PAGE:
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Prettier solution to circular dependency

 
 
Helder Ribeiro
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      06-11-2007
This is an aesthetic problem: I have a method in a module, and I want
to include it in three different classes (they're all in the same
file). This method refers itself to one of those classes. So i have to
include the module into the classes, but for the method to be parsed,
one of those classes needs to be already defined.

module ElementFactory
def element_factory(what)
(...)
Element.new
end
end

class Element
include ElementFactory
(...)
end

class Document
include ElementFactory
(...)
end

class ElementCollections
include ElementFactory
(...)
end


So for this class Element there's a circular dependency and, as ruby
does single-pass parsing, this can't work. What I've done so far is to
replace the explicit reference to Element in the module instance
method by a call to Object.const_get(:Element) so that when it's
called, Element will already be defined. But this looks a bit ugly.
isn't there a better way to solve this?

The circular dependency hints at not having the module at all and just
putting the instance method element_factory() into Element itself but
there are those other two classes that include it, so I can't do that.

Thanks a lot for any ideas!


Cheers,

Helder


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Joel VanderWerf
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      06-11-2007
Helder Ribeiro wrote:
> This is an aesthetic problem: I have a method in a module, and I want
> to include it in three different classes (they're all in the same
> file). This method refers itself to one of those classes. So i have to
> include the module into the classes, but for the method to be parsed,
> one of those classes needs to be already defined.
>


You can define the Element class at the top, and then reopen it later to
include the module and define your methods. Just make sure that if
Element is a subclass of something, the _first_ "class Element" must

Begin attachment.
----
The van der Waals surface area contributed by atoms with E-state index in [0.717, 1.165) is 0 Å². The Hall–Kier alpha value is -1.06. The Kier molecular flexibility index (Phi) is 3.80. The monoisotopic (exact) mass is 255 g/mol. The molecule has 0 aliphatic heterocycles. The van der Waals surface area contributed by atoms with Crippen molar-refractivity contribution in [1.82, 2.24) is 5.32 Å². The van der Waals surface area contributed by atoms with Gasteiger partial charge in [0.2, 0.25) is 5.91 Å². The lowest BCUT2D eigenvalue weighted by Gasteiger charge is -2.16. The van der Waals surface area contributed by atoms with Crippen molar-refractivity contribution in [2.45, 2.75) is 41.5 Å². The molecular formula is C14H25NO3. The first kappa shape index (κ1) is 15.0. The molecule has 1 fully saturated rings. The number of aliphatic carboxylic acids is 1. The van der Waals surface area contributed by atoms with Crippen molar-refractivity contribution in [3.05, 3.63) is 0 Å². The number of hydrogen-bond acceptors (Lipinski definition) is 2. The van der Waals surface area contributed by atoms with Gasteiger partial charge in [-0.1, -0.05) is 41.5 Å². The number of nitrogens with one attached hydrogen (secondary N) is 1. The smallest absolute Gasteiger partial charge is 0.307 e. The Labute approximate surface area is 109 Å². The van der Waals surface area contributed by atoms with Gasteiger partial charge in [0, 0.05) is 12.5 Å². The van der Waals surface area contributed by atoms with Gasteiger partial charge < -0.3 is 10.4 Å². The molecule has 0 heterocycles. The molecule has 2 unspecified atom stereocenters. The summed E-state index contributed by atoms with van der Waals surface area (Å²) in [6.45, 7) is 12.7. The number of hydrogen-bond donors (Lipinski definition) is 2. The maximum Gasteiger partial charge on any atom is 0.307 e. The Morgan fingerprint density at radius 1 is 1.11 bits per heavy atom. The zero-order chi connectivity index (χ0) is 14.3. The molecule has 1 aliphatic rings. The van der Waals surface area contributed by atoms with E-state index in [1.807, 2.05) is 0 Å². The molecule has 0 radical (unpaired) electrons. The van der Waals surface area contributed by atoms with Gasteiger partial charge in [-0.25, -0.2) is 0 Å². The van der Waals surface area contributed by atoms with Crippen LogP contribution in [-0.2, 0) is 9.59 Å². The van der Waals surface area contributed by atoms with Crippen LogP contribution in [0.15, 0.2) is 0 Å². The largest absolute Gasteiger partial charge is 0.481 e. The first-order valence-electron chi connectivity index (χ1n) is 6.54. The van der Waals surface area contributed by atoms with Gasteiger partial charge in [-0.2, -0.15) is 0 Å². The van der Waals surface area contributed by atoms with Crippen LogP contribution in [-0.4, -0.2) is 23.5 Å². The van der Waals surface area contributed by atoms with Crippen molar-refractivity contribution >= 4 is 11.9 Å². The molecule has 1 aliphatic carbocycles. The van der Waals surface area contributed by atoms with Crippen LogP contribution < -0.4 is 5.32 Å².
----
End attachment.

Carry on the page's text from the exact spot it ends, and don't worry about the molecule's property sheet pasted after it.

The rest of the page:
have the " < SuperClass". But in this case all you have to do is add
these lines:

class Element
end

> module ElementFactory
> def element_factory(what)
> (...)
> Element.new
> end
> end
>
> class Element
> include ElementFactory
> (...)
> end
>
> class Document
> include ElementFactory
> (...)
> end
>
> class ElementCollections
> include ElementFactory
> (...)
> end
>
>
> So for this class Element there's a circular dependency and, as ruby
> does single-pass parsing, this can't work. What I've done so far is to
> replace the explicit reference to Element in the module instance
> method by a call to Object.const_get(:Element) so that when it's
> called, Element will already be defined. But this looks a bit ugly.
> isn't there a better way to solve this?
>
> The circular dependency hints at not having the module at all and just
> putting the instance method element_factory() into Element itself but
> there are those other two classes that include it, so I can't do that.
>
> Thanks a lot for any ideas!
>
>
> Cheers,
>
> Helder
>
>



--
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Caleb Clausen
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      06-11-2007
Your little snippet worked just fine for me.... ruby lets you use a
class before it has been defined. The constant lookup is done at
runtime.

 
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Daniel DeLorme
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      06-11-2007
Helder Ribeiro wrote:
> This is an aesthetic problem: I have a method in a module, and I want
> to include it in three different classes (they're all in the same
> file). This method refers itself to one of those classes. So i have to
> include the module into the classes, but for the method to be parsed,
> one of those classes needs to be already defined.


You're still thinking in terms of static typing. In this case you
*don't* have a circular dependency. You can load ElementFactory first
and it doesn't matter if Element is not yet defined, as long as you
don't invoke the method 'element_factory'

Daniel

 
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Bas van Gils
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      06-11-2007
On Mon, Jun 11, 2007 at 05:20:25PM +0900, Robert Klemme wrote:
> Having said that I'd still consider the cyclic dependency (on the
> logical level) bad design. We do not know more about those classes but
> my impression is that this can probably improved upon.


I'm new to the mailinglist .. so I'm not sure if this has been mentioned or
not. There's a cool site which discusses the implementation of (the gang of
four) patterns in Ruby. In this case you may want to check out

http://www.rubypatterns.org/doku.php...factory_method

Hope this helps

Bas

--
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[[[ Thank you for not distributing my E-mail address ]]]

Quod est inferius est sicut quod est superius, et quod est superius est sicut
quod est inferius, ad perpetranda miracula rei unius.


 
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